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Lead in your tap water – and how to fix it

Lead in household tap fittings may be contaminating your tap water. With proposed industry codes flagging the issue with lead, now is an excellent time to review your tap fittings.

Lead is a natural metal that poses problems for humans, especially babies and children. The National Health and Medical Research Council (NHMRC) recommends reducing the amount of lead in the environment to reduce the risk of harm from lead exposure (statement and information paper on the effects of lead).

As the quality of our public drinking water supply is regulated and continually tested, we know that we are relatively fortunate in Australia. Compared to other countries, lead piping was rarely used for drinking water service pipes. Lead soldering on old copper pipes does present another source of contamination here, but lead-based solder is no longer permitted.

The real lead contamination problem is with the water supply within private households, specifically where brass tap fittings contaminate drinking water. Testing of NSW samples found that 8 per cent of ‘ first draw drinking samples’ contained lead levels above the legal limit, according to a 2016 study.

Why are household brass tap fittings potentially harmful?

Brass plumbing fittings may contain lead, and water that sits in contact with it for long periods can absorb the lead. A hot water system is more likely to dissolve the metal into the water than a cold water system. Rainwater systems are also more likely to corrode the metal, as rainwater is slightly acidic.

What is the government doing about it?

In 2018 the standing committee enHealth recommended that “Every effort should be made to reduce exposure to lead in the environment, including lead that may be dissolving into drinking water from some plumbing products.”

While the enHealth Guidance Statement noted that actual results of lead contamination in humans were variable, it did warn that “Infants who drink formula prepared with lead-contaminated water may be at a higher risk because of the large volume of water they consume relative to their body size.”

The enHealth standing committee is engaging with Australian plumbing authorities to ensure plumbing products in contact with drinking water do not adversely affect water quality and people’s health. In Australia the installation of plumbing fittings is overseen by State and Territory plumbing regulatory agencies. Through the Australian Building Codes Board (ABCB), a national approach has been established to determine the extent to which plumbing products may contribute to increased lead levels in drinking water.

In 2021 the ABCB flagged a raft of changes to the national construction code that will include the recommendation that lead levels allowed in brass fittings be slashed by 6 per cent to 0.25 per cent, bringing Australian standards in line with Canada and the USA.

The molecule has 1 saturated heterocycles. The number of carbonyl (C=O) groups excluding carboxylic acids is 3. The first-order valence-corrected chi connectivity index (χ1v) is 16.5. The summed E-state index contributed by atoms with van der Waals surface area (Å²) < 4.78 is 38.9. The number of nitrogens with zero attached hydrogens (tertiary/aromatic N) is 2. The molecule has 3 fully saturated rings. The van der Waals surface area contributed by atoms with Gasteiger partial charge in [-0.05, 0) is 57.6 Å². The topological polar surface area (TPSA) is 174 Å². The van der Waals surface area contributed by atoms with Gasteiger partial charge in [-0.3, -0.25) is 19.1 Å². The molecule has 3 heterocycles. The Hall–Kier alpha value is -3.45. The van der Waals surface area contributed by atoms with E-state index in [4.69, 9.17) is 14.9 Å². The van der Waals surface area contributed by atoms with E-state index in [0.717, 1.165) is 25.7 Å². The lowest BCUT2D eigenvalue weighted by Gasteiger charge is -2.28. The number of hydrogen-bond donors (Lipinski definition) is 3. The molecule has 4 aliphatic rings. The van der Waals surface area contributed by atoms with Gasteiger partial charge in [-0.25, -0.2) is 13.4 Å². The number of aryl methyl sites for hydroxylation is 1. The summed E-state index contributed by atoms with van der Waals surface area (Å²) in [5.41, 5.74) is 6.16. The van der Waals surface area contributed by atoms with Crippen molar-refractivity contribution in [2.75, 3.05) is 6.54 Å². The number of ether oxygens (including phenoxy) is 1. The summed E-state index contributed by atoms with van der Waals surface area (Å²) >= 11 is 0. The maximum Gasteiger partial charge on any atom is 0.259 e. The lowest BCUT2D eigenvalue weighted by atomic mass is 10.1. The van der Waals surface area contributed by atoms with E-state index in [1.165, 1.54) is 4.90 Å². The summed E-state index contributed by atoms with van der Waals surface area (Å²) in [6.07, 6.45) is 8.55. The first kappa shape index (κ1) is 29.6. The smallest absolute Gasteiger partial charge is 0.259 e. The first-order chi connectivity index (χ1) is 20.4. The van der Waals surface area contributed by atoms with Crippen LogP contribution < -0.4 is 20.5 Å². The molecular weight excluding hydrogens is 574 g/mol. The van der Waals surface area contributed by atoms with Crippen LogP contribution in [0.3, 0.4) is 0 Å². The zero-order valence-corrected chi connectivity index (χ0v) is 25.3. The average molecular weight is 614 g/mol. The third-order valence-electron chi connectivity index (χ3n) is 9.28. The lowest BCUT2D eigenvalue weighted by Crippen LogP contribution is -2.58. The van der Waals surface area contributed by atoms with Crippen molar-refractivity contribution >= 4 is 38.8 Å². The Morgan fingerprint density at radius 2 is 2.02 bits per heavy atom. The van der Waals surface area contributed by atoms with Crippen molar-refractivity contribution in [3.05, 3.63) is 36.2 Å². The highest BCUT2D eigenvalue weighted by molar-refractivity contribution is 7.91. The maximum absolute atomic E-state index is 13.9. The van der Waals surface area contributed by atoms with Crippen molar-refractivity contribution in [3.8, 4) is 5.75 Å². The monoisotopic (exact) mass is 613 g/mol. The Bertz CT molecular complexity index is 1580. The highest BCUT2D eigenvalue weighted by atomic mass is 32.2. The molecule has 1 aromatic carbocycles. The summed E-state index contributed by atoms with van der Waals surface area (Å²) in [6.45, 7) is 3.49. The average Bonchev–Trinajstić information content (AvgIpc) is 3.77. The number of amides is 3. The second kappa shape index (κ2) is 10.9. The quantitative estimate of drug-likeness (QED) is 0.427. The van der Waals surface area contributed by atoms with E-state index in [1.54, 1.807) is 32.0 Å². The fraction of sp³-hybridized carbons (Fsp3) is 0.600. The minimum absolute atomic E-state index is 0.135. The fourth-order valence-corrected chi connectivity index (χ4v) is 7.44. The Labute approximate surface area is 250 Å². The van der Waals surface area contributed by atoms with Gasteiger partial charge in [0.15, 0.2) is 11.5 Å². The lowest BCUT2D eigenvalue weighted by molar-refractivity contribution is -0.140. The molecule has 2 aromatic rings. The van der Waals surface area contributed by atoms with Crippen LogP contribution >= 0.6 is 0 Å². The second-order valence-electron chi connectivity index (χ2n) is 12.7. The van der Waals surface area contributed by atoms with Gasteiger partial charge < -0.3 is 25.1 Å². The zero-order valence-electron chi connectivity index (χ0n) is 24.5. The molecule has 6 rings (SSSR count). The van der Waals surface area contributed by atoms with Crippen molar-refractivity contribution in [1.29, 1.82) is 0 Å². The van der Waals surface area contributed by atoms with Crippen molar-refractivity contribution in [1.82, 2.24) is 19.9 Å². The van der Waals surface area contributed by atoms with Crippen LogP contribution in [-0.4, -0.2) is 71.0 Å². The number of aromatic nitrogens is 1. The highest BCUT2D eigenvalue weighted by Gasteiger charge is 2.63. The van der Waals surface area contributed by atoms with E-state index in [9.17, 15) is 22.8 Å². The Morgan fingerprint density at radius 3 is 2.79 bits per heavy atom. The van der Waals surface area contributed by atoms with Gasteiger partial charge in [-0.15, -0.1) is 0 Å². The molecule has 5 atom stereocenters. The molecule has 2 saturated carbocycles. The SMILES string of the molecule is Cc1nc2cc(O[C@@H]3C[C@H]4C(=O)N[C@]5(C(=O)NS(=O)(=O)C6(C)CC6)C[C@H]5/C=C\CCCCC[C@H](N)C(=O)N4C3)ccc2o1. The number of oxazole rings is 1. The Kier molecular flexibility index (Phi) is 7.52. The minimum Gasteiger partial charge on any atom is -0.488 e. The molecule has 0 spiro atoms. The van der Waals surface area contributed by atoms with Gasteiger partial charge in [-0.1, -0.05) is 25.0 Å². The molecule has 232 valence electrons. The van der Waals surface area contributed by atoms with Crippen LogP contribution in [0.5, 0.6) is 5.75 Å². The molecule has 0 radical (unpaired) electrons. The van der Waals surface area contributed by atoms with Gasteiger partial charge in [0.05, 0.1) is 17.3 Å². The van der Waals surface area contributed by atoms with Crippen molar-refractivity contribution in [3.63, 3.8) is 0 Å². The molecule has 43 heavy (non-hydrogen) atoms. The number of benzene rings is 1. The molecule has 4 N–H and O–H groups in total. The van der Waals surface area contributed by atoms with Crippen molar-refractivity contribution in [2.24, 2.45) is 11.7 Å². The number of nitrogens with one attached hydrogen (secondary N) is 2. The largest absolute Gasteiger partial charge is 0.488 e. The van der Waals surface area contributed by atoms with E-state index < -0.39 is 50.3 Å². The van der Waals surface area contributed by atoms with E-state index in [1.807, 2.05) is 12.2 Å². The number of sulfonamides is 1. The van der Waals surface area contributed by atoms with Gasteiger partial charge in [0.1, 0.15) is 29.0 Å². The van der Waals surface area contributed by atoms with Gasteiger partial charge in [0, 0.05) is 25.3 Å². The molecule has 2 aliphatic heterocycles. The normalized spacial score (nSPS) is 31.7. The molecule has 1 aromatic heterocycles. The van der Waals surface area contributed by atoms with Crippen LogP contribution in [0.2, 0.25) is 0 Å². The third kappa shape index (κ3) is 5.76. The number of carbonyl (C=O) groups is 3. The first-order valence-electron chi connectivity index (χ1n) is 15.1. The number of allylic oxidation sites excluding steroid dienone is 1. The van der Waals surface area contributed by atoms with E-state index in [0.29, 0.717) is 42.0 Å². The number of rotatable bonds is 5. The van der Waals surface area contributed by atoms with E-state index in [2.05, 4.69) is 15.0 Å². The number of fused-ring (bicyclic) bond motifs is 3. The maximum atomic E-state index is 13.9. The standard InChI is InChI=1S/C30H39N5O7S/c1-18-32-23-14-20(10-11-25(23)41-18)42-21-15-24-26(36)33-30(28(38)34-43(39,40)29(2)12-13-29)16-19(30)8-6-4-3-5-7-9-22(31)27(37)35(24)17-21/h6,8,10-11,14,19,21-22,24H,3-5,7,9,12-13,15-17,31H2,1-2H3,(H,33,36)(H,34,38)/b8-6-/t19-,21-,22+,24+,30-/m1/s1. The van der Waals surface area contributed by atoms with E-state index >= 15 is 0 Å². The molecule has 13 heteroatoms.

Actions you can take

Right now:

  • Flush household taps with water for at least 30 seconds before using them for drinking or cooking
  • Flush the taps used for drinking or cooking for a longer time (2–3 minutes) after periods of non-use, such as on return from holidays
  • If there are bottle-fed babies who consume tap water in your household, you need to prioritise safety. Consider switching to filtered water and take further action to have your taps checked.

On-a-budget actions:

  • Use a filtering water pitcher that can help filter lead as a temporary solution
  • Regularly clean and replace the strainers in taps, where metals and other sediments can be deposited
  • Focus on changing the kitchen tap to a low-lead fitting – since this tap is the primary source of household drinking water.

Future-ready actions:

  • In consultation with your plumber, establish a plan and budget for permanent changes within the next five years – which is the projected timeframe for a transition to low-lead fittings – based on a review of your household tap fittings
  • Before making a purchase, research and source safe tap-fittings that are suitable for your home (such as WaterMark certified products)
  • And definitely don’t attempt disaster-DIY-plumbing with old soldering products that may contain lead
  • Install under-the-sink tap filters that can filter out lead.

Striking a balance

As part of your household response, discuss safety issues related to drinking from taps with older children. Provide filtered water where needed, but in principle, don’t discourage safely consumed fresh tap water.

Commonwealth Chief Medical Officer Professor Brendan Murphy addressed concerns about lead toxicity saying, “We’ve got no evidence at all that anyone has become toxic from lead from drinking water.

“We know it’s a toxic chemical to humans; it’s just in this circumstance, it’s such a tiny amount that’s in drinking water that people are just saying if you want to be absolutely sure to reduce it, this is sound advice.”

The guidelines for homeowners provided by Sydney Water , which cover how plumbing can affect water quality, say that while plumbing products can contribute to increased levels of metals including lead, copper and nickel, by following good practice measures, “you can reduce your potential exposure to metals in plumbing,” and there is “no need to have your water tested for lead”.

Contact Curran Plumbing today to organise one of our qualified and experienced technicians to inspect your tap fittings.

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